Tape echo effects were invented towards the end of the fifties. Presumably the very first tape echo machine was invented by Charlie Watkins of London, England, in 1958. It was based on a small loop of 1/4 tape onto hich audio was recorded by a magnetic head and then read by three separated heads. What was read from the tape was amplified by the internal all-valve circuit and eventually recorded back to the tape, creating the eedback or sustaining echo effect. The delay time of the unit was determined by distance of the write head from the read heads, in conjunction with the sd of the tape.
Many manufacturers of this era produced their versions of echo machines, mostly based on the magnetic tape system. The famous Binson Echorec was based on a circular drum head with a metallic magnetic stripe. It was used by Pink Floyd at the time of their album Echoes. Another famous tape echo machine was the Maestro Echoplex, heavily used by pianist Herbie Hancock. Other notable units were the Selmer TruVoice Echo, the Dynacord Echocord, along one of the most famous and widely used from 1973 to present day: the Roland RE-201. This particular model has a tape loop about 4 meters long which is recorded, read and erased continuously.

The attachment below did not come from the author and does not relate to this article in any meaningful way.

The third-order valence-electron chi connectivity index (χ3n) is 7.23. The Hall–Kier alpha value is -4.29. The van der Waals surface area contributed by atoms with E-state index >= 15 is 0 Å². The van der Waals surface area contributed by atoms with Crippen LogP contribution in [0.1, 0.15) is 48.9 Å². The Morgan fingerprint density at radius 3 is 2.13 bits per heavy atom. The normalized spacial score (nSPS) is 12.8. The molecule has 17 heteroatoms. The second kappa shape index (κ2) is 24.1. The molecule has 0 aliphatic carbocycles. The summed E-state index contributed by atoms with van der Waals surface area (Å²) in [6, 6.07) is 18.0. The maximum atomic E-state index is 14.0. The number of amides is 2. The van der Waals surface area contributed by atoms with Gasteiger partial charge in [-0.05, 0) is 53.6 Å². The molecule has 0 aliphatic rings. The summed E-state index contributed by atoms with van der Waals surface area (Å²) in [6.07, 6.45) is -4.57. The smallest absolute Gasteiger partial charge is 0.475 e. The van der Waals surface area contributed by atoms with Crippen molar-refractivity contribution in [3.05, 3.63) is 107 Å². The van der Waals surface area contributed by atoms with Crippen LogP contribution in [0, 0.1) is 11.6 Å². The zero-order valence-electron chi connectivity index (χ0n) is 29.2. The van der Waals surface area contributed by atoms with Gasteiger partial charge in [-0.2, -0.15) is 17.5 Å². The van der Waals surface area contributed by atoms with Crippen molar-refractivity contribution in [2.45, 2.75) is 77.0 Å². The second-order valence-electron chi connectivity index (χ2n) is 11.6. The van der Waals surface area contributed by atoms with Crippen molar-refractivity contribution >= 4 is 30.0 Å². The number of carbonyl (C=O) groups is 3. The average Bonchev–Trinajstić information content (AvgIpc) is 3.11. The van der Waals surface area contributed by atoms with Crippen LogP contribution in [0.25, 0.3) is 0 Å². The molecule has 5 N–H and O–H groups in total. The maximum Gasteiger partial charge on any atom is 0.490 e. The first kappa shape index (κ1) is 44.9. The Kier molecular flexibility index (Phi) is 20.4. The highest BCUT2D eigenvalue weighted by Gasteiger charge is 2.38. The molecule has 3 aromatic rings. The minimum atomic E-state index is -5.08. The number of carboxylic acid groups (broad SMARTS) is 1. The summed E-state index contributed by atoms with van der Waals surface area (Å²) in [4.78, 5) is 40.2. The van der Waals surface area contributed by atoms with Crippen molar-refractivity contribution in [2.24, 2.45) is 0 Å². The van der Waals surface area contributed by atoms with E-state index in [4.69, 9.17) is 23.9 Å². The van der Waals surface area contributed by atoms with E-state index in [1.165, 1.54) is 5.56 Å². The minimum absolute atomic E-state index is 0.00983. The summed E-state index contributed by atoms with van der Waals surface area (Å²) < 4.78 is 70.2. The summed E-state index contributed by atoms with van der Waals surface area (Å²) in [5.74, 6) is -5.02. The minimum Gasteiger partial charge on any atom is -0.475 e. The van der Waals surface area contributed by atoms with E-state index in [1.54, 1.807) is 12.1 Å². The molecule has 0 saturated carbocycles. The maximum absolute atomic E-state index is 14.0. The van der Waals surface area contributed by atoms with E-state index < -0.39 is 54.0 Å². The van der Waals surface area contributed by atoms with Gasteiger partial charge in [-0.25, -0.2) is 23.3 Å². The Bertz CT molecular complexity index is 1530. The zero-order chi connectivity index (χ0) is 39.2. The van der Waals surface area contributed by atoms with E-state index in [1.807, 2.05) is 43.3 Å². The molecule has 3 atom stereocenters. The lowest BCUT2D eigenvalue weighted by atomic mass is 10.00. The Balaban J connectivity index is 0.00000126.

Feb 18, 2017 – Version 1.2
– recompiled as x64 for Windows
– changed .dat file to .ini
– the .ini and .lic files are now stored in a Windows user folder
– Nothing else: sound and functions are identical to the old version, only internally optimized (nothing that you would notice from the outside)
Oct 9, 2008 – Version 1.1.3
– Minor improvements and code optimization
– New authorization method (doesn’t require manual copy any more)
– Mac version released